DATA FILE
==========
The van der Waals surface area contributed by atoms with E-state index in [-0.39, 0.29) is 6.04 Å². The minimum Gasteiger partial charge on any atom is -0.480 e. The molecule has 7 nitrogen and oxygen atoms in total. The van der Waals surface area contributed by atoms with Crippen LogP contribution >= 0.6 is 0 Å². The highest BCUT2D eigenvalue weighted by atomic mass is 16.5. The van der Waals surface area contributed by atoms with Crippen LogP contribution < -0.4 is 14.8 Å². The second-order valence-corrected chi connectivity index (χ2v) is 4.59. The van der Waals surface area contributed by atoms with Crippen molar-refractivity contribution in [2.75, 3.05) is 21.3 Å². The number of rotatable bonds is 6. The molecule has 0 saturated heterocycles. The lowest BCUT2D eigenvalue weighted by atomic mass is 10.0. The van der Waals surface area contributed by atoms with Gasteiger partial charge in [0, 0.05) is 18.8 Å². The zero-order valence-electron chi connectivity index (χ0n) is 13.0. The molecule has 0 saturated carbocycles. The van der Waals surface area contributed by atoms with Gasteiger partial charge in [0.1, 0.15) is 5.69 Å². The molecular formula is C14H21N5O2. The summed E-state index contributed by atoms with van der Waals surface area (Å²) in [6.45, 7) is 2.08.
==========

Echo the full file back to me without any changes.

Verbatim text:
The van der Waals surface area contributed by atoms with E-state index in [-0.39, 0.29) is 6.04 Å². The minimum Gasteiger partial charge on any atom is -0.480 e. The molecule has 7 nitrogen and oxygen atoms in total. The van der Waals surface area contributed by atoms with Crippen LogP contribution >= 0.6 is 0 Å². The highest BCUT2D eigenvalue weighted by atomic mass is 16.5. The van der Waals surface area contributed by atoms with Crippen LogP contribution < -0.4 is 14.8 Å². The second-order valence-corrected chi connectivity index (χ2v) is 4.59. The van der Waals surface area contributed by atoms with Crippen molar-refractivity contribution in [2.75, 3.05) is 21.3 Å². The number of rotatable bonds is 6. The molecule has 0 saturated heterocycles. The lowest BCUT2D eigenvalue weighted by atomic mass is 10.0. The van der Waals surface area contributed by atoms with Gasteiger partial charge in [0, 0.05) is 18.8 Å². The zero-order valence-electron chi connectivity index (χ0n) is 13.0. The molecule has 0 saturated carbocycles. The van der Waals surface area contributed by atoms with Gasteiger partial charge in [0.1, 0.15) is 5.69 Å². The molecular formula is C14H21N5O2. The summed E-state index contributed by atoms with van der Waals surface area (Å²) in [6.45, 7) is 2.08.